Review of city's personnel regulations is coming
Council asks for independent third-party
An independent third-party review of the city's human resources regulations is coming to city hall after a council discussion a week ago Monday.
The move came at the behest of council members Dennis Fleming and Ruth Knight, who asked that council have a discussion on the topic after a group of former city employees approached council late last month with allegations of ethics violations against the city's director of parks and recreation.
Supporting documents in the council's packet for the review authored by John Hozey, city manager, said the personnel regulations were last revised in 2008.
"It is proposed that this consultant would review the Regulations to ensure that the disciplinary and grievance procedures are complete, clear, and compliant with all current laws and court cases," Hozey's statement said. "It is my understanding that administration is preparing to launch the next round of revisions next year. The process of revision normally involves close coordination with the Employee Personnel Regulations Committee."
Hozey did agree a third-party review had merit.
"It is agreed by Administration that having an independent third party HR consultant conduct a thoroughness and compliance review now, prior to the larger revision beginning next year, could be very helpful and only make the next revision that much better," he said in the agenda statement. "Therefore, assuming a funding source is identified, administration would recommend this type of third party review."
Fleming said he had concerns about the city's current regulations and how they are enforced.
"We do adopt these policies and council members," Fleming said after saying he believed it was important that the policies and regulation be consistent, legal and enforced. He and Knight also expressed concerns regarding how personnel issues and complaints are documented.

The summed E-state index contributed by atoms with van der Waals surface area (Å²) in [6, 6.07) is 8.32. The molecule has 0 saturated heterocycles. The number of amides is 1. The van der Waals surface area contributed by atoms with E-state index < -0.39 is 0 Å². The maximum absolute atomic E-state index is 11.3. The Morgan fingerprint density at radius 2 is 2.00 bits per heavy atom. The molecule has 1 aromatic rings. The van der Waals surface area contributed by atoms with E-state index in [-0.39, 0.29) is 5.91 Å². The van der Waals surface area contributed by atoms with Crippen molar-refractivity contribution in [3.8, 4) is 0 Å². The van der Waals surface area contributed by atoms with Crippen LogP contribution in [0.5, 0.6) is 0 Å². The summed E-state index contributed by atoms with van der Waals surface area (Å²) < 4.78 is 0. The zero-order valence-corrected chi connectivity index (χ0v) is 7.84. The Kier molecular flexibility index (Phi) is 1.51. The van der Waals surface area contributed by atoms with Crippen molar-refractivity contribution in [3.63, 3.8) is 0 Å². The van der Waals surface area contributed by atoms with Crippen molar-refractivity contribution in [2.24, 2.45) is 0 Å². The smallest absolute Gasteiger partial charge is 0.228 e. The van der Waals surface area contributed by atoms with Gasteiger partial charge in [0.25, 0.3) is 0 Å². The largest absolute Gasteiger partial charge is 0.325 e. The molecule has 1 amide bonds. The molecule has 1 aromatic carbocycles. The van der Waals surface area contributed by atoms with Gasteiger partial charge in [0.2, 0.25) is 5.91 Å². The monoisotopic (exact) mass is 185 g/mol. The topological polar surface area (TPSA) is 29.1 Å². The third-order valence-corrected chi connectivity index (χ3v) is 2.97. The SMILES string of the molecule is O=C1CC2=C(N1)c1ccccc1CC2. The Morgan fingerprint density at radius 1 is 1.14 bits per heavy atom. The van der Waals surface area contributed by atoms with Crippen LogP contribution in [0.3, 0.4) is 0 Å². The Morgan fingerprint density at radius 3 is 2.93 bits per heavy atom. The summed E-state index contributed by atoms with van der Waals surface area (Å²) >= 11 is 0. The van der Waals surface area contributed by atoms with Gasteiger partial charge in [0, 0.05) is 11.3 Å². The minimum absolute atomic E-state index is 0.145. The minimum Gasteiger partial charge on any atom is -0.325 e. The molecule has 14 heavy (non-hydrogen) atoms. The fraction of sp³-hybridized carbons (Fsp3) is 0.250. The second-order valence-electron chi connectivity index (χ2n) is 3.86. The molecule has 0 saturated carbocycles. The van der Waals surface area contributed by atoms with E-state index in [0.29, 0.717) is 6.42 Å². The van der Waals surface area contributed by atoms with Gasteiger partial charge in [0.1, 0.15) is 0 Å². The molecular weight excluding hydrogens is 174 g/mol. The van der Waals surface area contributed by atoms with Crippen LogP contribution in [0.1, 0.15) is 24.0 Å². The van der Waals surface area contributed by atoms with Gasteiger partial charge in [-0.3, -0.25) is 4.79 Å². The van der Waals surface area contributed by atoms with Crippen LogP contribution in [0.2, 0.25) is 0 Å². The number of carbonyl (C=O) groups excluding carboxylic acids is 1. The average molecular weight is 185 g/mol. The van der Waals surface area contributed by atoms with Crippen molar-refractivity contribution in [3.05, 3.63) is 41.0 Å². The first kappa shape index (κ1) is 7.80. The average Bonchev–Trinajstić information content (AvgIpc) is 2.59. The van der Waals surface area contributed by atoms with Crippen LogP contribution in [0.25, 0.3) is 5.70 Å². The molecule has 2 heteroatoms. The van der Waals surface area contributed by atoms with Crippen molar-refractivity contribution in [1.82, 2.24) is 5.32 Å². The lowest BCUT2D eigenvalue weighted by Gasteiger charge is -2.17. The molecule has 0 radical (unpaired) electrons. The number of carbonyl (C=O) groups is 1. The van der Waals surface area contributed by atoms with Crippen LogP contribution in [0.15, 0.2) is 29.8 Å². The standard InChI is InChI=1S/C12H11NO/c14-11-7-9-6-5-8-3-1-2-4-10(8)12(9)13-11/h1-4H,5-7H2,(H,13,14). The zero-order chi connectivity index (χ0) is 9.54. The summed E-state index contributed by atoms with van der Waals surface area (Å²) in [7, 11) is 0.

Sheri Pierce, the city clerk, said in an interview Friday that the city's legal council had reviewed the complaints and advised council that the allegations did not qualify as ethical violations that warrant council action as spelled out in the city's code. She also said the matter was under investigation by John Hozey, the city's manager.
Outgoing council member Donna Schantz asked before the end of the meeting that the council make a statement in the near future regarding the council's actions after the allegations were made.
At the September meeting, Pam Lunt, the now-retired manager of the civic center, read a prepared statement to council, alleging a hostile work environment and ethical violations.
Lunt said previous complaints to city administration had not been addressed to their satisfaction.
"That's why we're here tonight to ask you, our city council, to investigate our concerns. We also respectfully request that during this process, in light of the overwhelming evidence we have submitted, that at the very least you place the director and the recreation supervisor on investigative administrative leave, effective immediately," she said. "The current employees, and the people of our community, deserve the right to be protected from the current culture of intimidation and the very real fear of retaliation."
The group, along with other former employees, had personally hand-delivered a large paper packet to individual council members in the days before the September meeting that contained 56 pages of documentation.
During a break at the September council meeting, Darryl Verfaillie, the director in question, told the Valdez Star he had no comment to make except to stress that he has always followed the city's personnel rules and regulations.
The specific nature of the allegations against Verfaillie, or the recreation supervisor, were not made public by the council, city administration or the group.
For documentation outlining the group’s complaint click the link: http://www.valdezstar.net/cms_data/dfault/photos/stories/id/0/6/706/2611052.pdf#page=1